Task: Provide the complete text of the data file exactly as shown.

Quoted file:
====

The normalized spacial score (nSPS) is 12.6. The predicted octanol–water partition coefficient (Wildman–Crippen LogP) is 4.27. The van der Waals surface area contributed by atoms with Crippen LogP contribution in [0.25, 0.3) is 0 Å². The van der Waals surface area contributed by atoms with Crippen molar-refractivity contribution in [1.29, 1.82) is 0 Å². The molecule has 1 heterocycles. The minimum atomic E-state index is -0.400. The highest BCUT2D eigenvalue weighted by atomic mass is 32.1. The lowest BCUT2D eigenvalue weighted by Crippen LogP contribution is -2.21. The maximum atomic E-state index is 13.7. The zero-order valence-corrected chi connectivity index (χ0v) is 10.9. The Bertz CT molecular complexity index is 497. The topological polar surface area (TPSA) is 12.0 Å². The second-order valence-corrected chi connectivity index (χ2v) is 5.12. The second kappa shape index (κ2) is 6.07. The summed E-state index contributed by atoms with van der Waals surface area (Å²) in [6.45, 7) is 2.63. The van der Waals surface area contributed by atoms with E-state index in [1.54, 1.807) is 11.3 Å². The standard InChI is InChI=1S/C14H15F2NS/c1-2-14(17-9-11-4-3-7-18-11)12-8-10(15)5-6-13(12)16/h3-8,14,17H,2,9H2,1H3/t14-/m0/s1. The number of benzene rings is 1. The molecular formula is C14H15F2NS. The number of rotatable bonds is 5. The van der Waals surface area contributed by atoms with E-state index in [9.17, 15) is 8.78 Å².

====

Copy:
The normalized spacial score (nSPS) is 12.6. The predicted octanol–water partition coefficient (Wildman–Crippen LogP) is 4.27. The van der Waals surface area contributed by atoms with Crippen LogP contribution in [0.25, 0.3) is 0 Å². The van der Waals surface area contributed by atoms with Crippen molar-refractivity contribution in [1.29, 1.82) is 0 Å². The molecule has 1 heterocycles. The minimum atomic E-state index is -0.400. The highest BCUT2D eigenvalue weighted by atomic mass is 32.1. The lowest BCUT2D eigenvalue weighted by Crippen LogP contribution is -2.21. The maximum atomic E-state index is 13.7. The zero-order valence-corrected chi connectivity index (χ0v) is 10.9. The Bertz CT molecular complexity index is 497. The topological polar surface area (TPSA) is 12.0 Å². The second-order valence-corrected chi connectivity index (χ2v) is 5.12. The second kappa shape index (κ2) is 6.07. The summed E-state index contributed by atoms with van der Waals surface area (Å²) in [6.45, 7) is 2.63. The van der Waals surface area contributed by atoms with E-state index in [1.54, 1.807) is 11.3 Å². The standard InChI is InChI=1S/C14H15F2NS/c1-2-14(17-9-11-4-3-7-18-11)12-8-10(15)5-6-13(12)16/h3-8,14,17H,2,9H2,1H3/t14-/m0/s1. The number of benzene rings is 1. The molecular formula is C14H15F2NS. The number of rotatable bonds is 5. The van der Waals surface area contributed by atoms with E-state index in [9.17, 15) is 8.78 Å².